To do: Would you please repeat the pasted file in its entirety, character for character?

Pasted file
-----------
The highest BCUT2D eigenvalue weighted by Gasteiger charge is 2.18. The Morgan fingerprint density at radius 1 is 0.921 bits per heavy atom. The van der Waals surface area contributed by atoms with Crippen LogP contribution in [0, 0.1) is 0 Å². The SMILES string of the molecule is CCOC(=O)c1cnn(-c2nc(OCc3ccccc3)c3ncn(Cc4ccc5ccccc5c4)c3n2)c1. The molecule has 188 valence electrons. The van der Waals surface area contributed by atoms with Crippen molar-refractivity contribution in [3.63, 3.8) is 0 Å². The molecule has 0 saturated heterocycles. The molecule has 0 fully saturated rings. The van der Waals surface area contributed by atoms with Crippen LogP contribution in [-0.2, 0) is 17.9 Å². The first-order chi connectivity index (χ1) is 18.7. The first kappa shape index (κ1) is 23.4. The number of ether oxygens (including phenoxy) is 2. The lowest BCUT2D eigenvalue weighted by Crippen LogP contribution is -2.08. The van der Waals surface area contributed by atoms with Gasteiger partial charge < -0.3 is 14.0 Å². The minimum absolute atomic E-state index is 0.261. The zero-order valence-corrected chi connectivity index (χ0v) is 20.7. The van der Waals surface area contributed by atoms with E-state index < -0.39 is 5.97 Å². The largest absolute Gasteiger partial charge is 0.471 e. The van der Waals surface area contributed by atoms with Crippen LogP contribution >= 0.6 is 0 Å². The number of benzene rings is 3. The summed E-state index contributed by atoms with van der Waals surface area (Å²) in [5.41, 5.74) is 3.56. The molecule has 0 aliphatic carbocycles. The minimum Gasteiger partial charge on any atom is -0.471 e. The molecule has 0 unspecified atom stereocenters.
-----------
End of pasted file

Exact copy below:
The highest BCUT2D eigenvalue weighted by Gasteiger charge is 2.18. The Morgan fingerprint density at radius 1 is 0.921 bits per heavy atom. The van der Waals surface area contributed by atoms with Crippen LogP contribution in [0, 0.1) is 0 Å². The SMILES string of the molecule is CCOC(=O)c1cnn(-c2nc(OCc3ccccc3)c3ncn(Cc4ccc5ccccc5c4)c3n2)c1. The molecule has 188 valence electrons. The van der Waals surface area contributed by atoms with Crippen molar-refractivity contribution in [3.63, 3.8) is 0 Å². The molecule has 0 saturated heterocycles. The molecule has 0 fully saturated rings. The van der Waals surface area contributed by atoms with Crippen LogP contribution in [-0.2, 0) is 17.9 Å². The first-order chi connectivity index (χ1) is 18.7. The first kappa shape index (κ1) is 23.4. The number of ether oxygens (including phenoxy) is 2. The lowest BCUT2D eigenvalue weighted by Crippen LogP contribution is -2.08. The van der Waals surface area contributed by atoms with Gasteiger partial charge < -0.3 is 14.0 Å². The minimum absolute atomic E-state index is 0.261. The zero-order valence-corrected chi connectivity index (χ0v) is 20.7. The van der Waals surface area contributed by atoms with E-state index < -0.39 is 5.97 Å². The largest absolute Gasteiger partial charge is 0.471 e. The van der Waals surface area contributed by atoms with Crippen LogP contribution >= 0.6 is 0 Å². The number of benzene rings is 3. The summed E-state index contributed by atoms with van der Waals surface area (Å²) in [5.41, 5.74) is 3.56. The molecule has 0 aliphatic carbocycles. The minimum Gasteiger partial charge on any atom is -0.471 e. The molecule has 0 unspecified atom stereocenters.